The number of general purpose RAM variables which may be conventionally addressed is limited to 14 bytes, B0 - B13. I always find it amazing that I always seem to use up all of this and seem to need yet more
For the PICAXE-18X, there are an additional 48 bytes at locations $50 - $7F and yet another 48 at locations $C0 - $EF. These locations may be peeked and poked and thus effectively add 96 additional byte variables. Note that these locations are RAM. They are not flash memory locations where one might be concerned with frequent writes eventually destroying the flash location.
In program PeekPoke.Bas I tried to illustrate how to use the peek - poke capability to conserve general purpose RAM locations. The idea of the program is to time for five minutes and every 30 seconds to ripple some LEDs on the low nibble of the output pins. After this five minutes, there is a two minute quiet interval, and then the entire process is repeated.
Note that variables, Mi, Se, Index and CurrentPortB all share the same general purpose byte variable, B0. One additional byte, B1, was required as the LookUp command uses two variables.
In all honesty, I can't say this program is necessarily good programming as this program has only five variables and there really is no point to poke and peek if the number of variables may be accommodated in the 12-byte RAM expanse. The added peek and pokes adds to the amount of program memory used and they add complexity to the understanding of the program. However, I wanted to keep the example simple to illustrate a technique you may find useful when you find you are out of RAM locations.
Note that in implementing the nominal five minute loop, I used nested for-next loops and clearly Mi and Se must exist at the same time. However, the content of Mi in B0 is first saved using the poke command and B0 is then used for variable Se. If either 1 or 30 seconds have elapsed, the program redirects to DisplayArrow. Variable Se is then saved using the poke command and Index then uses B0. Index generates a Patt (B1) and Index is then saved using the poke command and variable CurrentPortB then uses B0. After outputting the pattern on the low four bit of the output pins, CurrentPortB is no longer required and Index is peeked into B0. Once the five patterns are output, the value of Se is peeked into B0 and when Se reaches 60, the value of Mi is peeked into B0.
Some confusion is eliminated by using names for the memory locations used to save the various variables. That is, MiSave has a bit more meaning than $50.
My suggestion is that when developing a complex project, do it in steps with several programs. Develop and debug each and don't use this peek - poke technique unless forced to. But, don't be terribly afraid to conserve variables.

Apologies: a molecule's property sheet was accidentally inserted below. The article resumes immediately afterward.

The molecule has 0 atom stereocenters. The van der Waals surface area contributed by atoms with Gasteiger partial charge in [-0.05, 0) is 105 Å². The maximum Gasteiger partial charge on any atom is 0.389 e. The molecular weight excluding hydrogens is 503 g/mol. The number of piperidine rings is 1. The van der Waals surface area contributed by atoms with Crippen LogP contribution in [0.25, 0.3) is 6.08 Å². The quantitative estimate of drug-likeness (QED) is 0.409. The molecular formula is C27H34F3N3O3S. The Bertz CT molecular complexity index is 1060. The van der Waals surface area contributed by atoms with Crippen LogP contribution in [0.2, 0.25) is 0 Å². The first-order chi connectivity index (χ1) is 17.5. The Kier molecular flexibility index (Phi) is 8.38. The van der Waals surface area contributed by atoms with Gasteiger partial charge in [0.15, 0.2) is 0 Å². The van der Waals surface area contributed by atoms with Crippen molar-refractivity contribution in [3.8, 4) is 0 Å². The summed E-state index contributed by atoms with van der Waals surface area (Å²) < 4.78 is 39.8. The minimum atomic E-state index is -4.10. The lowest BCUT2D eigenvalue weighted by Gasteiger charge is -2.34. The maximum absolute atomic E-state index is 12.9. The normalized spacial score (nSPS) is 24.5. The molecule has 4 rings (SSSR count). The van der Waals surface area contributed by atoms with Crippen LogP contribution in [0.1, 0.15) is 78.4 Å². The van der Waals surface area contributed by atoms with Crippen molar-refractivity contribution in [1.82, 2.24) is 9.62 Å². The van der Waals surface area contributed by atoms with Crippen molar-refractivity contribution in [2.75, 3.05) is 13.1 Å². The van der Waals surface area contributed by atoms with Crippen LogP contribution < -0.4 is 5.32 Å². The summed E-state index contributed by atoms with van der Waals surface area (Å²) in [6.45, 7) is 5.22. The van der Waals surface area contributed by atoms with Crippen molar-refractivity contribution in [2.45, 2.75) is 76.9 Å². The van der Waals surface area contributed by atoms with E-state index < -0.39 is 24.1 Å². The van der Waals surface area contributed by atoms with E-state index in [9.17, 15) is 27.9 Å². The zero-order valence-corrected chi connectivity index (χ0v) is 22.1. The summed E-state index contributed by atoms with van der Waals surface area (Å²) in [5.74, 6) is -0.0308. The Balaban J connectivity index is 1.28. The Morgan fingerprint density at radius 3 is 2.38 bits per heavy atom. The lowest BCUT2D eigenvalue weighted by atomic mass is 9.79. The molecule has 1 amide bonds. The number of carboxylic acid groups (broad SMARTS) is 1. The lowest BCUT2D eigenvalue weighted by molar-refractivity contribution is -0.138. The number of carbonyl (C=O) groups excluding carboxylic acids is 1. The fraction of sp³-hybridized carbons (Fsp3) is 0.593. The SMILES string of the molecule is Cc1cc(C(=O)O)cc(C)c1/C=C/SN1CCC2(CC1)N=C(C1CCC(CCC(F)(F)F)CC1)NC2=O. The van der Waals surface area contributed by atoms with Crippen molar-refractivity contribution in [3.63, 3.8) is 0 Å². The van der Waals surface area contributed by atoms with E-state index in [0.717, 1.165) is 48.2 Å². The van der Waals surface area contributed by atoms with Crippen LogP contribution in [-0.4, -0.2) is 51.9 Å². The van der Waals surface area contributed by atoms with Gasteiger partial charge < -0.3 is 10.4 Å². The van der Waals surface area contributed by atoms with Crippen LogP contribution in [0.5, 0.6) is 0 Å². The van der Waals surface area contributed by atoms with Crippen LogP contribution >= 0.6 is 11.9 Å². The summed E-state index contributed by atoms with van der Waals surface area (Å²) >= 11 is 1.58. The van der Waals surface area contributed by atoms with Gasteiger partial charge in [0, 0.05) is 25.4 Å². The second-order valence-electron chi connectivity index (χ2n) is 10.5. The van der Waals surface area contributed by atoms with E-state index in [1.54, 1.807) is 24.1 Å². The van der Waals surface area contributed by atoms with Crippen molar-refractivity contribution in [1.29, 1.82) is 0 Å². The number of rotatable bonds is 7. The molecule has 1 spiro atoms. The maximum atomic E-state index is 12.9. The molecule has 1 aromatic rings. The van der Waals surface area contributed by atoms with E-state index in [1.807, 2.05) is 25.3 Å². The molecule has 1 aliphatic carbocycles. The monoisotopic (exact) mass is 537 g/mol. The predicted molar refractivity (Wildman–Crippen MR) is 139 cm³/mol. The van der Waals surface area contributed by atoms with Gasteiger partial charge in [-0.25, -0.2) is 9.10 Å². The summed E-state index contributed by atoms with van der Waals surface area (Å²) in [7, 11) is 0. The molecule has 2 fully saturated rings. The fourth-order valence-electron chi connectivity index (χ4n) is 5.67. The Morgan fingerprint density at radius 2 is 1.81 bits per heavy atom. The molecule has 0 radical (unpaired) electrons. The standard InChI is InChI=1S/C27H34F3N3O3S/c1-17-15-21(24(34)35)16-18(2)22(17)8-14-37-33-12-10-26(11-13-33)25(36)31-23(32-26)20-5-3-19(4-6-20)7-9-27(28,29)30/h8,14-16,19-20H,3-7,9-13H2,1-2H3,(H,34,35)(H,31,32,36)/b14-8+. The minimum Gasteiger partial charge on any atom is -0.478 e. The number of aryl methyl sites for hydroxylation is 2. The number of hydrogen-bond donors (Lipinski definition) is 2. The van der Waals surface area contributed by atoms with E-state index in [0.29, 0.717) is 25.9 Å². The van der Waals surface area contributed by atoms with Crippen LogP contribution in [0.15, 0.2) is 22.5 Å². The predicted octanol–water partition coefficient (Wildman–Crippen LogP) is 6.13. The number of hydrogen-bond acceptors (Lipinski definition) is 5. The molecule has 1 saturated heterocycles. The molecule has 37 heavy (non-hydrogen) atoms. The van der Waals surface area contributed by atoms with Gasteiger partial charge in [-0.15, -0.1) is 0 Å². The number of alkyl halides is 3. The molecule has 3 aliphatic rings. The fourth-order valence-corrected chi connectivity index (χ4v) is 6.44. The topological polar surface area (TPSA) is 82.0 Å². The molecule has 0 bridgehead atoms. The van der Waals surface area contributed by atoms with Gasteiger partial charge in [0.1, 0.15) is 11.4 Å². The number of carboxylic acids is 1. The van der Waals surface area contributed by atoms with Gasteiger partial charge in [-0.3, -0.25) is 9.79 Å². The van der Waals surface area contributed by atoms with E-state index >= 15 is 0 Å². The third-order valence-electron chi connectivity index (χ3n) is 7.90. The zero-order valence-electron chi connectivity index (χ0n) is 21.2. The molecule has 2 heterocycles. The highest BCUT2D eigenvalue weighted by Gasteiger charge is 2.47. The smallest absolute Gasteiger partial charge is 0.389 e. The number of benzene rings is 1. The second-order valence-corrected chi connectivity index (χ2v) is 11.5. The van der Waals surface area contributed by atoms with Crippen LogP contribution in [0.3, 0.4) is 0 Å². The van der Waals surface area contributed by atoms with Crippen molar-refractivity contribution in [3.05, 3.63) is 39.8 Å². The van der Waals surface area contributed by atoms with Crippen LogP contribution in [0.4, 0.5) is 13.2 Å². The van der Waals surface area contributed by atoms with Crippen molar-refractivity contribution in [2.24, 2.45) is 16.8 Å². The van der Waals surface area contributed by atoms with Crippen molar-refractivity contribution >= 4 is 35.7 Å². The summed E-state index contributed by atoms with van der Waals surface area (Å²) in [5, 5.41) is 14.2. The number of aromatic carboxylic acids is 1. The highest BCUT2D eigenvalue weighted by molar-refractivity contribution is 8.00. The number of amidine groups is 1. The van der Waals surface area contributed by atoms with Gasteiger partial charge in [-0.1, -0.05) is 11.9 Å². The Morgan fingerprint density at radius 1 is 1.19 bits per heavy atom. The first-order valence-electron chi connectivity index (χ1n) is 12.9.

Then as you are bringing the small programs into your final product, use this peek - poke technique, one step at a time. That is, don't try to pull five programs into one with all manner of peeks and pokes, only to find the program doesn't work. Rather, one step at a time.
Note that in this program, I opted to poke and peek only one byte as I needed the RAM location. A simple technique for a subroutine is to poke a number of RAM locations and on leaving the subroutine, peek these back into general purpose memory. For example;
GoSub ASub ... ASub: Poke B0Save, B0 Poke B1Save, B1 Poke B2Save, B2 now do whatever Peek B0Save, BO Peek B1Save, B1 Peek B2Save, B2 Return
' PeekPoke.Bas ' ' This program is internded to illustrate the use of the peek and poke commands ' to save general purpose RAM locations. ' ' For five minutes, every 30 seconds, an "arrow" is output to the low nibble of ' PORTB. This is followed by a two minute quiet interval. ' ' Note that four variables share the same memory location, B0. ' ' copyright, Peter H Anderson, Baltimore, MD, June, '04 Symbol Mi = B0 Symbol Se = B0 Symbol Index = B0 Symbol CurrentPortB = B0 Symbol Patt = B1 Symbol MiSave = $50 Symbol SeSave = $51 Symbol IndexSave = $52 Pause 6000 ' used during development Main: For Mi = 1 to 5 ' for five minutes Poke MiSave, Mi ' save Mi For Se = 1 to 60 SerTxD (#Se, 13, 10) ' used during development Pause 1000 If Se = 1 Or Se = 30 Then DisplayArrow Main_1: Next Peek MiSave, Mi ' restore Mi Next For Mi = 1 to 5 Poke MiSave, Mi For Se = 1 to 60 Pause 1000 Next Peek MiSave, Mi Next GoTo Main DisplayArrow: Poke SeSave, Se ' save Se For Index = 0 to 4 Lookup Index, ($01, $03, $07, $0f, $00), Patt Poke IndexSave, Index ' save Index Peek $06, CurrentPortB Pins = CurrentPortB & $F0 | Patt Peek IndexSave, Index ' restore Index Pause 250 Next Peek SeSave, Se ' restore Se GoTo Main_1